Kids rating:  5 out of 10.
What would make it a 10?  Able to go inside the church (not during mass) and appreciate the design without the glares!

The Prison – Fremantle

The Fremantle Prison was built in the 19th century and continued to be used until 1991.

The Prison Entrance

The first convict transport sailed in 1850.  Convicts were a means to help build the colony and convicts built the ‘establishment’ between 1852 and 1859 using limestone quarried on site.

The Visitors Center

According to the Fremantle Prison archives ‘The Prison was a place of hangings, floggings, dramatic convict escapes and prisoner riots’  The prison saw a fluctuation of inmates throughout its time of use, which could also hold 1000 prisoners.  However, during the gold rush era, the prison was probably the busiest with many prisoners finding  their way to Rottnest Island.

Fremantle Prison
The Convict Depot

During World War II, the Defense Force used part of the prison to detain ‘enemy aliens’ which mostly comprised of Italians.  Later in 1983, due to a number of prison riots, the royal commission recommended its closure.  Almost a decade later it was closed and a year later it was leased to a private entity for public viewing.  This lasted for about 10 years before the government reclaimed the lease and in 2005, the Prison was listed on the heritage site.

Public Bathrooms

The Prison can be found on the outskirts of the Cappuccino Strip found in Fremantle.  There is plenty of parking with the first hour free, which means have a quick look-see can fit the budget.

A quick glance at the prices.

What you get to see for free?

You can see the Visitors Center (former contact area), Convict Depot (former Superintendents backyard), the Cafe (a newly added feature) and the shop.  For all other areas, there is a fee which can be pricey if you are on a shoestring budget.

Kid’s rating 7.5 out of 10
What would make it a 10?  One of the tours!

In conclusion, the day was rated average. However, given the limitations of what we could do for the day, it was very successful.  The kids learnt about a number of things on this trip, and saw things they have not seen yet.  Things I would do differently is to pack a picnic basket and enjoy a meal by the beach.  I normally do this, however this was a trip of impulse and we just decided to go with the flow!

 

The Disappearing Surfer

The thing about Cottoesloe and the coastal area around it, is the expanse of sculptures that present themselves in true ‘Perthonian’  form.  From experience, I have seen a range of sculptures decorate the coastline and most often, seem to change on an annual schedule. As a result, I hope that by the time you read this article, this sculpture will still be there.

It’s original name is called ‘Pause’ created by April Pine.  I initially saw a Surfing Silhouette standing looking at the sea.  Instinctively I thought ‘Cool, a surfer’.  But as we drove past, I noticed the figure disappear.  Notably – I had to stop.

Sculpture by the Sea surfer disappers scuplture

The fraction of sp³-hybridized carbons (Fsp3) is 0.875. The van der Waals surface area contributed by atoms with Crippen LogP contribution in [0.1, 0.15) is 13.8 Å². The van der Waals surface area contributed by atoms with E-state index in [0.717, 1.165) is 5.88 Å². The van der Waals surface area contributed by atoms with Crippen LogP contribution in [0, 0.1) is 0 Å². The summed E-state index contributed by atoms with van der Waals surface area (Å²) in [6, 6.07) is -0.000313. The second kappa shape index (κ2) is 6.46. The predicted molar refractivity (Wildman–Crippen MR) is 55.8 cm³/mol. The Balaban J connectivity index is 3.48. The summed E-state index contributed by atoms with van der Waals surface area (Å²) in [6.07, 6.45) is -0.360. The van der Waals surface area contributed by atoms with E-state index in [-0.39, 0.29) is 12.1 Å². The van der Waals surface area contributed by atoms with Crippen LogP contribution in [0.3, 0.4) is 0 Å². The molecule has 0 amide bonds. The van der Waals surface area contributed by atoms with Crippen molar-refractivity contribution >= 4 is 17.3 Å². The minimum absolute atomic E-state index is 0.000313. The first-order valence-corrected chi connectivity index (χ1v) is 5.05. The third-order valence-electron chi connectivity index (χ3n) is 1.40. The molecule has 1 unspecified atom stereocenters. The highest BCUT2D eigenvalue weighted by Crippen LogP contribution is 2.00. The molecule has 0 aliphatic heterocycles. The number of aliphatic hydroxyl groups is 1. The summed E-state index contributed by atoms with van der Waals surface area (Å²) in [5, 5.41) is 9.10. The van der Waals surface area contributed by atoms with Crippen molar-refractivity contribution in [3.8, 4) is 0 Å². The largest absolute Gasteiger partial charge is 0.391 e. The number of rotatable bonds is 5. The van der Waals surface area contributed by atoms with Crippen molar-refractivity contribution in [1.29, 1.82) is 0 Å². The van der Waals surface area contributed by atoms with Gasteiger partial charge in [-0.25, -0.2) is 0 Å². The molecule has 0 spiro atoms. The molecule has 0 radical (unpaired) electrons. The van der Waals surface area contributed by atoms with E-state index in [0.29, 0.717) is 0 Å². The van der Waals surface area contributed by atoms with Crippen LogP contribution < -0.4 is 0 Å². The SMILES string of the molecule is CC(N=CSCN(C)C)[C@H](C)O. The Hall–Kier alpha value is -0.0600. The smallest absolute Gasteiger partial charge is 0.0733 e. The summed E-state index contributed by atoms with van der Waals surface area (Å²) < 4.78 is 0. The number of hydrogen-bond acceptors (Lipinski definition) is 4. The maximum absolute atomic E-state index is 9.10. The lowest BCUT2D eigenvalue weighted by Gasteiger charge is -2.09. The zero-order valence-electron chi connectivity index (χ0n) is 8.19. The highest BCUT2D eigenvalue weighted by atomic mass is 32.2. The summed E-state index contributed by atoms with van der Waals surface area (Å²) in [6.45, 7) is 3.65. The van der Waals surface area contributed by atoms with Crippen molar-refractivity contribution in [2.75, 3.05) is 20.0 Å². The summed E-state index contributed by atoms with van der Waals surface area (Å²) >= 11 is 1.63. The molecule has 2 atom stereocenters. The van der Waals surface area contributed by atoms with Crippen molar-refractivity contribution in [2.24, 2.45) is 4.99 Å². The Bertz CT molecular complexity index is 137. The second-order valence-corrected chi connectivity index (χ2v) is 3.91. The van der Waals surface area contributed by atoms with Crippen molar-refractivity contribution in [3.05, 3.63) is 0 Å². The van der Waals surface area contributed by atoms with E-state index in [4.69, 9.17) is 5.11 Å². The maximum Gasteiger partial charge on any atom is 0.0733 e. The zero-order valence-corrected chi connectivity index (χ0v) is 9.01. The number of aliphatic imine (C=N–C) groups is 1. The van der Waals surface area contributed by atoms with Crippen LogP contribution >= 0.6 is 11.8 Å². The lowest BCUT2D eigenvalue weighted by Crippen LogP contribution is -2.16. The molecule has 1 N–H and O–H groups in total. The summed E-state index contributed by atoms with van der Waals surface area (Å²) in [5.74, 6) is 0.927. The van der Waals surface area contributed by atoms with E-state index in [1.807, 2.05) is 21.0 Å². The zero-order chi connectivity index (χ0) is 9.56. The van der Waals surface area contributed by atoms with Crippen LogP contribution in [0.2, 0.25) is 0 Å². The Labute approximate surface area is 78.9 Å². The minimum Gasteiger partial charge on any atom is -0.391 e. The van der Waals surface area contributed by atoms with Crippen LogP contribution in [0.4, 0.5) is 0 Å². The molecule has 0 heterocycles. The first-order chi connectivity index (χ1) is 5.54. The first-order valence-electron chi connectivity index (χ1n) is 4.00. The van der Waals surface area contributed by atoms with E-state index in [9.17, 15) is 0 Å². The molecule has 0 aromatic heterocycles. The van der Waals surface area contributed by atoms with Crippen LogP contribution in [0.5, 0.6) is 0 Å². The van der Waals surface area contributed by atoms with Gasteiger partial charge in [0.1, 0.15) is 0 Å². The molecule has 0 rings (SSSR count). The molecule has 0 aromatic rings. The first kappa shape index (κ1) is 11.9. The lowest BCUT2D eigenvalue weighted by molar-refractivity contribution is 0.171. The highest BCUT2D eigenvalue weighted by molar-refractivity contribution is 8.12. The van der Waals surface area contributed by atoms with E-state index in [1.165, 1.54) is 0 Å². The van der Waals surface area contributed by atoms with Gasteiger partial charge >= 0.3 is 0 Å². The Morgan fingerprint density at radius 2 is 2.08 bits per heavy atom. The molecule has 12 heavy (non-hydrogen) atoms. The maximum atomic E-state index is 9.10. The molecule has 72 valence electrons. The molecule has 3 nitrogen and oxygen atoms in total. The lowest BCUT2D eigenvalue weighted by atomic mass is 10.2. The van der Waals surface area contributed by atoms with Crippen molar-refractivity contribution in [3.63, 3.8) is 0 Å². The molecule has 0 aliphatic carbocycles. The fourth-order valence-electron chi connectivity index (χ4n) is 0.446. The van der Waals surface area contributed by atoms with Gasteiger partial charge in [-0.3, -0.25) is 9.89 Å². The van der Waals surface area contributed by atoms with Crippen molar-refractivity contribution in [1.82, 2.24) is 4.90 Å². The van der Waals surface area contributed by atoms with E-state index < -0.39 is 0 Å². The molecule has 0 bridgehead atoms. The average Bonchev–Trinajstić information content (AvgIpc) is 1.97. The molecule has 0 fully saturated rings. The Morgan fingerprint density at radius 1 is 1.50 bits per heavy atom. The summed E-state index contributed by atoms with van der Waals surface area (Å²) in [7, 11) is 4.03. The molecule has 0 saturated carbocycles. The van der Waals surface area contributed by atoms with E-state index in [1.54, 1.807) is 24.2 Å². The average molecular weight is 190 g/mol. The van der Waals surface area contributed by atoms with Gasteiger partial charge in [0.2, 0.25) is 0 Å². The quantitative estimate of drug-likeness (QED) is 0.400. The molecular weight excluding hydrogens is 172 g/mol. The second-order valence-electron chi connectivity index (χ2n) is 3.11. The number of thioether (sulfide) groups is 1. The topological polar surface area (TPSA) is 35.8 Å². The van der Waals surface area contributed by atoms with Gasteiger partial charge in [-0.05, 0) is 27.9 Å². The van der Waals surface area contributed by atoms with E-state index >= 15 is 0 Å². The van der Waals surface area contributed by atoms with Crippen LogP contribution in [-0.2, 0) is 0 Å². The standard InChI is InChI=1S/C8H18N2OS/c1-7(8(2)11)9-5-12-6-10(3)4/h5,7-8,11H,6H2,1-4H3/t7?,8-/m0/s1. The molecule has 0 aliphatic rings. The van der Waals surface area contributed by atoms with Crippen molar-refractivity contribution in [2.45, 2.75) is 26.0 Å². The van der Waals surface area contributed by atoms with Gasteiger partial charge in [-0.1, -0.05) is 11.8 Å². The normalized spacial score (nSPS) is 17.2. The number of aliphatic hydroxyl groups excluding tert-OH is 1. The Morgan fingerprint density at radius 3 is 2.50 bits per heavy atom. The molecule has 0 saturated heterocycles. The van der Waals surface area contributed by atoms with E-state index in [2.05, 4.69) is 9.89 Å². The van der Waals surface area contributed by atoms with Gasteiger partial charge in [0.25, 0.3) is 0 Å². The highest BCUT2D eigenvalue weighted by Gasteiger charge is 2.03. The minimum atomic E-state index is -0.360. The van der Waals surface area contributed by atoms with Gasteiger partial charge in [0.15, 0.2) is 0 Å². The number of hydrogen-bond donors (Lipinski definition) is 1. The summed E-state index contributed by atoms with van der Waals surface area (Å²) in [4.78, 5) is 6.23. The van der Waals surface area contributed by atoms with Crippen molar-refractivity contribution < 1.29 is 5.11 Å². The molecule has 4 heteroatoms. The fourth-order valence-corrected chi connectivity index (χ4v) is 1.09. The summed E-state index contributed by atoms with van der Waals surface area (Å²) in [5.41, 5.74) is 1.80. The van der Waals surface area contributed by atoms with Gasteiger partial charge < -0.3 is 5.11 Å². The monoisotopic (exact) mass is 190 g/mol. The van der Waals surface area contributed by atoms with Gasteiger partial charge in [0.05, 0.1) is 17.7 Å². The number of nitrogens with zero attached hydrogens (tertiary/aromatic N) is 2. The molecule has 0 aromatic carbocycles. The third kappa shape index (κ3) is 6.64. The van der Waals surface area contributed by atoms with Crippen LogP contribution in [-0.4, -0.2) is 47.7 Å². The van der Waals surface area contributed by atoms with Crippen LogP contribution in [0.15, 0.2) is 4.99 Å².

What stood before me was a very well designed sculpture made from metal sheets, that were places cleverly in perfect size and form, to give any visitor the impression it is a surfer looking at the sea.

It is only when you drive past that you will see the sculpture blend into the sea and horizon, as if the surfer disappears before your eyes.

Pause sculpture by the Sea

A sculpture like this is a must to ‘sea’. (pun intended)  To find this ‘Pause’ it is located on the Fremantle side of Cottoesloe.

If you missed it, then I hope these photos suffice!  However, on a final note – the artist, April Pine,  sells smaller versions of this sculpture.

How to Keep Kids Busy on a Road Trip

I designed the A-Z Australian Creature Feature List to keep kids busy while in the car. The goal is to see if kids can spot as many of the animals on the list as possible.  You could opt for a reward, or a prize, at the end of the journey

see-if-you-can-tick-off-3

 

To download the full size pdf just click on the image.  Don’t forget to like this post and subscribe if you want more cool things like this!  Happy travel! 😉

Clackline

I have passed this little town a number of times.  It really is one of those towns that if you blink, you will pass it.  However,  today I made a purposeful stop – because I was the master of my own destiny! 😉

clackline5

Situated about 40 minutes north east of Perth (along the Great Eastern Highway),  you will find Clackline just shy of Northam.

clackline4

It has one post office/convenient store, and according to data it is the only store to supply the community Clackline with necessary products/produce since 1890.

clackline3

There is a little walkway which will give you the opportunity to see the wildflowers  – if you are walking this trail during the right time of the year.

clackline7

While I did not have enough time to have a good “look-see”  the area I did see was not only beautiful but also structured with a little humor.  Yes – they do have their own HillyBilly Ridge.

clackline9

If you are traveling along the Great Eastern Highway towards Northam or from the Northam area to Perth – Clackline is well worth the stop and definitely a little off the beaten track!  Enjoy 😉

Read the next post (with pics) about longest water line in the world!

pie